What You Eat Is How You Sleep


Remember that time you ate some funky chicken late at night and spent the rest of it tossing and turning with gas, bloating and interrupted dreams. Why? How? What’s happening here?


Over the last few years, research from all around the world has gotten a little better at figuring out what aspects of our diet affect our sleep cycle.

Fibre: Fibre actually helps you fall asleep faster. A landmark study at Columbia University (J Clin Sleep Med 2016; 12:19-24) showed that diets high in fibre predicted a shorter stage 1 sleep duration (stage 1 is that time when you are getting drowsy, your eyes are closing and you start yawning). Also, high fibre food before bed ended up prolonging short wave sleep or SWS (let’s just say that SWS is good sleep, the sleep that actually helps restore your brain and makes you feel well rested).

Fats: The very same study showed that having saturated fats before bed tended to lower the amount of time one spent in SWS (lower SWS means less of the good sleep). So stay away from those saturated fats before bed.

Sugar/Carbohydrates: Processed carbs do other weird things to your sleep cycle. They tend to boot you out of your deep sleep and try to wake you up. The Columbia University study showed that people who were eating a lot of sugar before bed tended to have interrupted SWS cycles and to be less well rested overall, regardless of the amount of time they actually slept.

Complex Carbs: Carbs mixed with fibre (think apple, not apple juice) are a totally different story! Complex carbs increase the amount of serotonin (a brain chemical that makes you happy) in your brain’s sleep centre, thereby promoting healthy and restful sleep.

Proteins: Proteins don’t seem to mess with your sleep patterns directly. In that same study, there were no statistically significant links to sleep pattern when issues like acid reflux were controlled. But the link between high-protein diets and acidity is well known. So having excessive protein close to bedtime might leave you feeling gassy and irritable throughout the night. A simple fix is to not eat dinner so close to sleep. Try and make sure you have your protein-rich dinner at least 3 hours before your head hits the pillow.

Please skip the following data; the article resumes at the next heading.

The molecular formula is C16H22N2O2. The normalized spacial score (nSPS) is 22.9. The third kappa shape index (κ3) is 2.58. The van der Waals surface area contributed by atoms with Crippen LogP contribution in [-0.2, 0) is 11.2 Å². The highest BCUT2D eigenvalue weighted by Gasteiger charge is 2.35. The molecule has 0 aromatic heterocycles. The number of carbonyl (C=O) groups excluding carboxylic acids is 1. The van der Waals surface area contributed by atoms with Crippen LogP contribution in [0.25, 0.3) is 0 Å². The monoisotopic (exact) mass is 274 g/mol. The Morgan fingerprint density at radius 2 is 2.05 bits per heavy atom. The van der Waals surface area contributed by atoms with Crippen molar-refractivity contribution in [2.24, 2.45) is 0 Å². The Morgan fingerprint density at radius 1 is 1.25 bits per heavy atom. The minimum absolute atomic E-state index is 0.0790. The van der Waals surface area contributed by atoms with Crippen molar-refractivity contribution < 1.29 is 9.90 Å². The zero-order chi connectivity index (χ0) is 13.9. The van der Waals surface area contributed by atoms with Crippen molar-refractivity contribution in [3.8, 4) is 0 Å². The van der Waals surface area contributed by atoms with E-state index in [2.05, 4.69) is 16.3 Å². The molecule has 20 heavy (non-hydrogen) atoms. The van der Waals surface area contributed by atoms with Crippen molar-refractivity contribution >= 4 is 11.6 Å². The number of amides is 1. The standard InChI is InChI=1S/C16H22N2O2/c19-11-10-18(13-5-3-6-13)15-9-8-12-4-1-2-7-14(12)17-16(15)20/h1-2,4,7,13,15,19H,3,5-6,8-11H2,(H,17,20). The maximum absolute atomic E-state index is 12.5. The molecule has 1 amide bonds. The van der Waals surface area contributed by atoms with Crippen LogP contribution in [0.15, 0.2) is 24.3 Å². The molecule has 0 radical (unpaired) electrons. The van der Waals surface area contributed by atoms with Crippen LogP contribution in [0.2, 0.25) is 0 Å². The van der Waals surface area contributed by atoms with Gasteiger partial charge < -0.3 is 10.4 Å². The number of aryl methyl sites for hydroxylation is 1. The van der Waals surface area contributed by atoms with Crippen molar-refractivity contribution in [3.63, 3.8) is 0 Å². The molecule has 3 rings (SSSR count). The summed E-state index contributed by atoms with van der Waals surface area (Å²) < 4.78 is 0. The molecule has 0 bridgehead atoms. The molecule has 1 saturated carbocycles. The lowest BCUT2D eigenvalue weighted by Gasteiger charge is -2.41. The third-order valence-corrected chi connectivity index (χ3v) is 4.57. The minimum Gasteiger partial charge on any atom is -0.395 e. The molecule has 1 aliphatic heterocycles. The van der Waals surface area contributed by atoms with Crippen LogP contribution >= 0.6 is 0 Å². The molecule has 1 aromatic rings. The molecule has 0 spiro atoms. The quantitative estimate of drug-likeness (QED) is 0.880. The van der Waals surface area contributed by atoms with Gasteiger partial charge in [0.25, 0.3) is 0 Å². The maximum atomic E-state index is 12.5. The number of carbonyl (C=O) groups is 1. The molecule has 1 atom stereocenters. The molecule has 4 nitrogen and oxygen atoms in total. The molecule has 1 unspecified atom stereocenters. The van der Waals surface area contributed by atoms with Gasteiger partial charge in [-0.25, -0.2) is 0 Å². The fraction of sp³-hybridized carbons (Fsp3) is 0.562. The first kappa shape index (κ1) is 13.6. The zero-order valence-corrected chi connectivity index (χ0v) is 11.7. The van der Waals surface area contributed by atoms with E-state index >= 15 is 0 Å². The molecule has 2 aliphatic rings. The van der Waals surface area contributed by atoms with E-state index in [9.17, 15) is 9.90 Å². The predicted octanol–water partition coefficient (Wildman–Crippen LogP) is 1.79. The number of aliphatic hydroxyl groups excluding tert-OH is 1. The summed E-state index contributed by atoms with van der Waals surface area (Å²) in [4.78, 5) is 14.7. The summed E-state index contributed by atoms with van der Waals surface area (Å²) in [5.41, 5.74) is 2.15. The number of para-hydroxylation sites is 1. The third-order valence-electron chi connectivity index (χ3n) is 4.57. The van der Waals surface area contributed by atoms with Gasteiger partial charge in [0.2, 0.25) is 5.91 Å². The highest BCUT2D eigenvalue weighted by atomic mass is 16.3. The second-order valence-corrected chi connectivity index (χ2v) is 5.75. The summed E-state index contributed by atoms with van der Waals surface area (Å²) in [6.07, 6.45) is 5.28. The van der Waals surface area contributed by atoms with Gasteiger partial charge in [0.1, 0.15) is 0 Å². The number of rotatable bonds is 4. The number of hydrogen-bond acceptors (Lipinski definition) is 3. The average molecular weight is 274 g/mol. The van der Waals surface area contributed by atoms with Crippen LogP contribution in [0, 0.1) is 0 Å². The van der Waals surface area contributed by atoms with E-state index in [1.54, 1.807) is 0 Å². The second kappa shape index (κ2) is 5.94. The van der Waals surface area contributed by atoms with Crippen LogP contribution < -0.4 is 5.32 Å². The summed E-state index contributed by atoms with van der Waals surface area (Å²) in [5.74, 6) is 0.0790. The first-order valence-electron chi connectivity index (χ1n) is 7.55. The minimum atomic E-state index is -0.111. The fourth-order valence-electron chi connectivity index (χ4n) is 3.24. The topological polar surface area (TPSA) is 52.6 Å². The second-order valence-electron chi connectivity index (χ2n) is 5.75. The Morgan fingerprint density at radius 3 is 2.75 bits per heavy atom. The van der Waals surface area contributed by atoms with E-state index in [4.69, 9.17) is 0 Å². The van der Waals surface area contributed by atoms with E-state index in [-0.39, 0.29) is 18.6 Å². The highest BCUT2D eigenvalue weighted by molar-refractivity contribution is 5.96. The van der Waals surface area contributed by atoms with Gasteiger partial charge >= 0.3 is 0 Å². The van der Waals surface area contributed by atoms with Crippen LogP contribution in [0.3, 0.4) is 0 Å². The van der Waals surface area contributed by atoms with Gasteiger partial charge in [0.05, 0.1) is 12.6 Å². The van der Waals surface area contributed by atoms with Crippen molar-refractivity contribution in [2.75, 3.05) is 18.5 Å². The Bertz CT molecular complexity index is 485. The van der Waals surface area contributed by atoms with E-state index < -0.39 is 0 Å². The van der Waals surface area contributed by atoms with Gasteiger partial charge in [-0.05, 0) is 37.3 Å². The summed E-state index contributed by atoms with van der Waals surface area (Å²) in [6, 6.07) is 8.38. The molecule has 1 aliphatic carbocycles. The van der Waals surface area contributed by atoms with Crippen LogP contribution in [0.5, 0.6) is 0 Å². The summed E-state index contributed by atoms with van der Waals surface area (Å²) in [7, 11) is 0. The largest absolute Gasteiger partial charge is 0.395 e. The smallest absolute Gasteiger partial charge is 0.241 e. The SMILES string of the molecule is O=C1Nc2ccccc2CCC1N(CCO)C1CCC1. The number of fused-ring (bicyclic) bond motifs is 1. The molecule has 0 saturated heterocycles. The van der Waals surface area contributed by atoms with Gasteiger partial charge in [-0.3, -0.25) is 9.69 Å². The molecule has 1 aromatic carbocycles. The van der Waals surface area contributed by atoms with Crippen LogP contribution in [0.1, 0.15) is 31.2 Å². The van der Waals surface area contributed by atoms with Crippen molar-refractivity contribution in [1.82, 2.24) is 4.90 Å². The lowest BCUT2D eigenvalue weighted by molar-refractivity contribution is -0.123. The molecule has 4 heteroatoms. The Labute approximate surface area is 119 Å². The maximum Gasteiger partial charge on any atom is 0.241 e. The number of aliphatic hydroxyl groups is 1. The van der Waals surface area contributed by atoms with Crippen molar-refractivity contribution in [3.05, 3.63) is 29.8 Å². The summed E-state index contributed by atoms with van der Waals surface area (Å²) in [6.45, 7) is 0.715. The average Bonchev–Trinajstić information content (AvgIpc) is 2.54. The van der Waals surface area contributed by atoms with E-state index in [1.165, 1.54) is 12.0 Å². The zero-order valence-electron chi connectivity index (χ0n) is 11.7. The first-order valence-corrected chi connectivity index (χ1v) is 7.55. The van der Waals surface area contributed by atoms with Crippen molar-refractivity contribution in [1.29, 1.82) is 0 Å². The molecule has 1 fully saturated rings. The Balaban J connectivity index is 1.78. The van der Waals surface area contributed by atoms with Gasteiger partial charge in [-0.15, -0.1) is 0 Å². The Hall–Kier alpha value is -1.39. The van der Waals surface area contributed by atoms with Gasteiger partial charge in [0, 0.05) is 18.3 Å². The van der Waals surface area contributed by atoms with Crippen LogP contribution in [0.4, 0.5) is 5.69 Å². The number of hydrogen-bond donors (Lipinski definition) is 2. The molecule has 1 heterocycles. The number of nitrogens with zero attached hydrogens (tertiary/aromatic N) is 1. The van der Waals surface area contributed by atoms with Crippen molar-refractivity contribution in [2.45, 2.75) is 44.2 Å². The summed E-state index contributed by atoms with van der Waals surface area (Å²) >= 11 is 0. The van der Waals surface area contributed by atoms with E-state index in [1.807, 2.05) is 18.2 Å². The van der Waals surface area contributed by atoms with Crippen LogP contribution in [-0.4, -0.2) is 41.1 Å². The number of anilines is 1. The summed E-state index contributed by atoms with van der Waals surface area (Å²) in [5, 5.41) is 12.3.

Tryptophan: L-tryptophan is an essential amino acid. That means your body can’t make it on its own. You have to get it from the food you eat. Tryptophan is used by the body to make all kinds of cool things like vitamin B, for instance, skin cells, nerve cells and is also used by special cells in the brain to produce serotonin. That’s where the link to sleep seems to arise.

Eat more foods with tryptophan —> Make more serotonin —> Sleep better.

Unfortunately, things aren’t that simple. Tryptophan needs to have an escort to get from your digestive system into the brain. That escort is sugar! Remember how complex carbs are a good thing? How they increase serotonin levels on their own? Well, this seems to be part of the mechanism. So when you eat some protein which has a high amount of tryptophan (poultry, meats, cheese, yogurt, fish and eggs), try and balance it with a side of complex carbs (brown rice, anyone?). The tryptophan in the protein will buddy up with the fibre and the carbs and trek into your brain, leaving you ready for a good night’s sleep.

Read more: “Fiber and Saturated Fat Are Associated with Sleep Arousals and Slow Wave Sleep” at http://www.aasmnet.org/jcsm/ViewAbstract.aspx?pid=30412


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  • Priti Srinivasan
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